Activating ESR1 mutations differentially affect the efficacy of ER antagonists

Weiyi Toy, Hazel Weir, Pedram Razavi, Mandy Lawson, Anne U. Goeppert, Anne Marie Mazzola, Aaron Smith, Joanne Wilson, Christopher Morrow, Wai Lin Wong, Elisa De Stanchina, Kathryn E. Carlson, Teresa S. Martin, Sharmeen Uddin, Zhiqiang Li, Sean Fanning, John A. Katzenellenogen, Geoffrey Greene, Jose Baselga, Sarat Chandarlapaty

Research output: Contribution to journalArticlepeer-review


Recent studies have identified somatic ESR1 mutations in patients with metastatic breast cancer and found some of them to promote estrogen-independent activation of the receptor. The degree to which all recurrent mutants can drive estrogen-independent activities and reduced sensitivity to ER antagonists like fulvestrant is not established. In this report, we characterize the spectrum of ESR1 mutations from more than 900 patients. ESR1 mutations were detected in 10%, with D538G being the most frequent (36%), followed by Y537S (14%). Several novel, activating mutations were also detected (e.g., L469V, V422del, and Y537D). Although many mutations lead to constitutive activity and reduced sensitivity to ER antagonists, only select mutants such as Y537S caused a magnitude of change associated with fulvestrant resistance in vivo. Correspondingly, tumors driven by Y537S, but not D5358G, E380Q, or S463P, were less effectively inhibited by fulvestrant than more potent and bioavailable antagonists, including AZD9496. These data point to a need for antagonists with optimal pharmacokinetic properties to realize clinical efficacy against certain ESR1 mutants. SIGNIFICANCE: A diversity of activating ESR1 mutations exist, only some of which confer resistance to existing ER antagonists that might be overcome by next-generation inhibitors such as AZD9496.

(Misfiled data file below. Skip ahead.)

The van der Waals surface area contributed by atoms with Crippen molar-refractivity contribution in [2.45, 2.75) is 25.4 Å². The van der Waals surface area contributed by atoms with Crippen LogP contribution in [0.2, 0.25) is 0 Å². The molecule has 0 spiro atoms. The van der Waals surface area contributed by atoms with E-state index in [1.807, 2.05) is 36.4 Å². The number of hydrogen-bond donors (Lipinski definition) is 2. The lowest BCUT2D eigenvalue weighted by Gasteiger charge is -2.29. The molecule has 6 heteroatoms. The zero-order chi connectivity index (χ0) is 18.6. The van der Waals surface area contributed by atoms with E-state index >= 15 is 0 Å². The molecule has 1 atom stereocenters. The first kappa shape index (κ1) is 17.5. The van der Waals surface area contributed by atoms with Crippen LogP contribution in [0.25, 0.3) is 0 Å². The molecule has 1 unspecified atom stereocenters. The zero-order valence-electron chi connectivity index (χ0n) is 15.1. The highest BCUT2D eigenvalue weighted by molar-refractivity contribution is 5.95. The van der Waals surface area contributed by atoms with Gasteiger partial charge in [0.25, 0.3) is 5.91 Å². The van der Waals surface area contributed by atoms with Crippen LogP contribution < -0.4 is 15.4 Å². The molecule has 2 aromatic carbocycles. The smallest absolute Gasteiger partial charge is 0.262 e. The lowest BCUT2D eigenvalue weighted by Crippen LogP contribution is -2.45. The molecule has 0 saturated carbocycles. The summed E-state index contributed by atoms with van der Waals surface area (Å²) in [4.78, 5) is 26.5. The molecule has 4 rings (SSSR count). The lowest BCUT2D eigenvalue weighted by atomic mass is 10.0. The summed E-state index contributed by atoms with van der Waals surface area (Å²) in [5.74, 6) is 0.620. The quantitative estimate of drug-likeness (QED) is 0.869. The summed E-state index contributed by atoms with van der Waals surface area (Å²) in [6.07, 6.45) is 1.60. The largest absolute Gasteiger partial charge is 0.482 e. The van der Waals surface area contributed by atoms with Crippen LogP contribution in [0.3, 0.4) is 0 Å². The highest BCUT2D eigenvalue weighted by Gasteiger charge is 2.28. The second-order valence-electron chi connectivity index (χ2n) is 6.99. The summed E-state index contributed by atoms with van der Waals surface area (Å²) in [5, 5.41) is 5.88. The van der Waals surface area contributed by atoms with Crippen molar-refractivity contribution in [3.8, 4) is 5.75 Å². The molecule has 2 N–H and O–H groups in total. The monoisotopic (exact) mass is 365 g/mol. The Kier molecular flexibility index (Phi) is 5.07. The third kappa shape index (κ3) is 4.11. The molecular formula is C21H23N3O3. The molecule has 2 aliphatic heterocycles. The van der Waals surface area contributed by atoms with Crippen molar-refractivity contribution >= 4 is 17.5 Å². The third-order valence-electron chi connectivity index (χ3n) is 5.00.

Original languageEnglish (US)
Pages (from-to)277-287
Number of pages11
JournalCancer Discovery
Issue number3
StatePublished - Mar 2017

ASJC Scopus subject areas

  • Oncology


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